Ruby's life didn't start out too well. "Ruby was a foster dog for us, she was found in an abandoned house left to die."
At six months old, the Pit Bull was rescued by Patrick Bettendorf of Scandia, MN. Now, Ruby is quite the charming character.
Ruby is helping others, when they need it most.
"She's a certified therapy dog working with residents twice a week, plus a service dog for me," says Bettendorf.
She's won numerous awards, such as placing second place in the national Milk-Bone box contest. Her face will appear on boxes nationwide. She has also appeared on the internet and television.
"They flew her to Hollywood, she was on the Bonnie Hunt show," says Bettendorf.
Ruby has become a familiar face of the Pit Bull breed. But she has a major obstacle to hurdle. The six-year-old is battling cancer.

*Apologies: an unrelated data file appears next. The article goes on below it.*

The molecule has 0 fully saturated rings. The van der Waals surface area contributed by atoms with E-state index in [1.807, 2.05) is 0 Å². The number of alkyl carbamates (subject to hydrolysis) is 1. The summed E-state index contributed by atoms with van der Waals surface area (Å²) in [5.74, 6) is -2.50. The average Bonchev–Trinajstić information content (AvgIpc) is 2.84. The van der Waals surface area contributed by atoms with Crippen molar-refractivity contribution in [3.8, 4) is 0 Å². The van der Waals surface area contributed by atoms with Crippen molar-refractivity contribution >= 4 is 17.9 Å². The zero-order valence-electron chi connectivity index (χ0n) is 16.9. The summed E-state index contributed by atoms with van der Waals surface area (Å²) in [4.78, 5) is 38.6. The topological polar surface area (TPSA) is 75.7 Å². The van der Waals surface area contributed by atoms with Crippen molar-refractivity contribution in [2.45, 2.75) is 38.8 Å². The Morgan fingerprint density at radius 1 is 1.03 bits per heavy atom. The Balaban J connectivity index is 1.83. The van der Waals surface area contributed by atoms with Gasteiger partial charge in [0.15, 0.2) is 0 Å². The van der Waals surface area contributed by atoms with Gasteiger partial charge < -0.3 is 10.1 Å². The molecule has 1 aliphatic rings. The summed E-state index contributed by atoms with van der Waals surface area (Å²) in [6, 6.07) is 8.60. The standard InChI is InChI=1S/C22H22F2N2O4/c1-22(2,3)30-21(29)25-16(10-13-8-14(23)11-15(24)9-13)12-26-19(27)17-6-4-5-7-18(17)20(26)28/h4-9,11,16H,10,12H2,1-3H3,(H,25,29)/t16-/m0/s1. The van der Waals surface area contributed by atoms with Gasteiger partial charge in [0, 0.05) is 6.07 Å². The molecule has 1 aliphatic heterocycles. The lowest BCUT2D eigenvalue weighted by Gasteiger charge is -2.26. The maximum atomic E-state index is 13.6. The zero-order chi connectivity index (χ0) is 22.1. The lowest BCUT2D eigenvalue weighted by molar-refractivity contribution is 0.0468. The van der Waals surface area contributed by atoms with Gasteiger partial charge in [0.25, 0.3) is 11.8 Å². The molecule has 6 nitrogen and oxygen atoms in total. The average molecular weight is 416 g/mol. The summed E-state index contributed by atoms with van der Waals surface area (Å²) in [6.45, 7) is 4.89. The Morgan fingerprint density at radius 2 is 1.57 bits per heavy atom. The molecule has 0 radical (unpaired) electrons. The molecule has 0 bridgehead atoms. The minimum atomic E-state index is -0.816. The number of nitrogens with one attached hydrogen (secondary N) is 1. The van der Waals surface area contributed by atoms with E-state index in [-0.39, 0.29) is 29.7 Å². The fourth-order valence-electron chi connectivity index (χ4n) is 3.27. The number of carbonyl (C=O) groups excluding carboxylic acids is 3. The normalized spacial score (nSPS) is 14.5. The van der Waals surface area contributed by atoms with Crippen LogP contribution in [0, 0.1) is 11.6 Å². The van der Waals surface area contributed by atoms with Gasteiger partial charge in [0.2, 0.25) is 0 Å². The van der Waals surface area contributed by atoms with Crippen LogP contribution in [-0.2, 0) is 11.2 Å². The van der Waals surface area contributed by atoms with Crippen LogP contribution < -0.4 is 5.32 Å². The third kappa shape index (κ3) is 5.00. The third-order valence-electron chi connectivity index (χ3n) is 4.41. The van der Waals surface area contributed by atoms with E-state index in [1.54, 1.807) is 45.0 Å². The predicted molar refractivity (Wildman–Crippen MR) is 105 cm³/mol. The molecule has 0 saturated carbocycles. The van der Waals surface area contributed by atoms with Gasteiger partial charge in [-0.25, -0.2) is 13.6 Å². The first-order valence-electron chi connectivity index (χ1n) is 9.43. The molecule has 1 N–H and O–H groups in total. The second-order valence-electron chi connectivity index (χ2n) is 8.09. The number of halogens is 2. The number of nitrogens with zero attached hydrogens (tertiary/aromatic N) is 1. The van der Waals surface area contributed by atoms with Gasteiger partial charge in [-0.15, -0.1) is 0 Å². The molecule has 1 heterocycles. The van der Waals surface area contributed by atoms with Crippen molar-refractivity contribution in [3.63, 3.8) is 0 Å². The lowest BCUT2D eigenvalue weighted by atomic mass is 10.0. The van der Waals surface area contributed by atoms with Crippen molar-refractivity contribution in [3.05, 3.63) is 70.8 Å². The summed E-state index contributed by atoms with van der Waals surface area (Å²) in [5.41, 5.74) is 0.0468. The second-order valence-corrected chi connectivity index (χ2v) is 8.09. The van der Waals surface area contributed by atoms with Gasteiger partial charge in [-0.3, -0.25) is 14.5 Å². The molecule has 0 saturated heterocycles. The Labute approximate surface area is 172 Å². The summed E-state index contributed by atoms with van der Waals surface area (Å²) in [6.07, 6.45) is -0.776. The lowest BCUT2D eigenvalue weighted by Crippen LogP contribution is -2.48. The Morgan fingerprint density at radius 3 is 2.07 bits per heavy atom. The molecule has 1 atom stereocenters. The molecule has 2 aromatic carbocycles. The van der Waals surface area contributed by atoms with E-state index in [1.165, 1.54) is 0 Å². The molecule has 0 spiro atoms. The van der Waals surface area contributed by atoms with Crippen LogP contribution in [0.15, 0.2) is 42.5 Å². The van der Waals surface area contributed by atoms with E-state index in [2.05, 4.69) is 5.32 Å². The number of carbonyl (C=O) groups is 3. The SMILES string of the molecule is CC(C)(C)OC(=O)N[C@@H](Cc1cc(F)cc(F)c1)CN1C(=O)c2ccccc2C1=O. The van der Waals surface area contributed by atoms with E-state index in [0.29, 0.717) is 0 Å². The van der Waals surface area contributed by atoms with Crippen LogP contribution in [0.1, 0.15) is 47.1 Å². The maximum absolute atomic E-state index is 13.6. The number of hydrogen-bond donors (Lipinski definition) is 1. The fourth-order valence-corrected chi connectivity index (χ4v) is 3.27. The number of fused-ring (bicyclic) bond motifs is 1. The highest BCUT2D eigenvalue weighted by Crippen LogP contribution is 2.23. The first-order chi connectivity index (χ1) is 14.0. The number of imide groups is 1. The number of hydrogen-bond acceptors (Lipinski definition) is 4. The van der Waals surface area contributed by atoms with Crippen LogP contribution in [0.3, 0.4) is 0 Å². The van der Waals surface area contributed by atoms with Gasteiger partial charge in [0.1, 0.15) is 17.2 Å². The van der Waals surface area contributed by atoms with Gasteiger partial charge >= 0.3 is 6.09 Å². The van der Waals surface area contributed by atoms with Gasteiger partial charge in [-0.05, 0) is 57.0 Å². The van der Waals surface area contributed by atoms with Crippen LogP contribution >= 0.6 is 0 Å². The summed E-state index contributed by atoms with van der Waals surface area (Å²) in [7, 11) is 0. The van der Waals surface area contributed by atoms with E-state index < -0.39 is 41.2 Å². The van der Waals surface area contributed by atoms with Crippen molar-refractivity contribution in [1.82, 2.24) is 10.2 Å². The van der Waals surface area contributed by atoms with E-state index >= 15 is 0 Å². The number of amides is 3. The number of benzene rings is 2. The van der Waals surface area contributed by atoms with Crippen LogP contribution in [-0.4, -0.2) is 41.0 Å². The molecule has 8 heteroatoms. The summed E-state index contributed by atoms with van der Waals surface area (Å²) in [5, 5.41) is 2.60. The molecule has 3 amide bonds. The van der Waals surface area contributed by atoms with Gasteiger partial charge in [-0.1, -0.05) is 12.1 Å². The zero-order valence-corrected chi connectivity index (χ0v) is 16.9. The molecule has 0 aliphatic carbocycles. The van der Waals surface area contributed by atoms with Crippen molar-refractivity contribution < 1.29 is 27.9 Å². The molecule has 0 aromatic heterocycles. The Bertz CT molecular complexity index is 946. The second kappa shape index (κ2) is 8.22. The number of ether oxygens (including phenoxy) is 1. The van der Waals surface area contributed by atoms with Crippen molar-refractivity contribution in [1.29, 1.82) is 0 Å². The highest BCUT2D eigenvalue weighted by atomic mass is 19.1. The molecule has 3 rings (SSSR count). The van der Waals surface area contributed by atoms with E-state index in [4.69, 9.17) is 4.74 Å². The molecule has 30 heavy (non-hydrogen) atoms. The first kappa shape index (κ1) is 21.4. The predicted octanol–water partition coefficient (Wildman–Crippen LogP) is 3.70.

"Cancer was deep in her left rear leg, it had tenticles from the cancer. It started out just a lump," says Bettendorf.
The cancerous tumor was removed in September, but doctors fear the cells could be lingering.
"Today she goes into the University of Minnesota for consultation, (in hopes of) radiating the leg. You never know if there's a sleeper cell," says Bettendorf.
Dr. Hensen, an Oncologist for animals, gave the good news.
"We don't find any evidence of cancer in her body, which is wonderful news," says Hensen.
Patrick was laid off from work in 2008 and couldn't pay these huge medical bills if he wanted to. But an annonymous donor from New York reached out and is paying the way.
"If it wasn't for that angel out in New York, we couldn't do it," says Bettendorf.
"She saw her on the Bonnie Hunt Show, and considered (Ruby) as one of the most important dogs of the breed in the country to change people's minds about Pit Bulls," says Bettendorf.
Ruby must still endure preventative treatment. She is faced with either radiation or chemotherapy which will cost between $7,000 and $9,000.
(Copyright 2009 by KARE. All Rights Reserved.)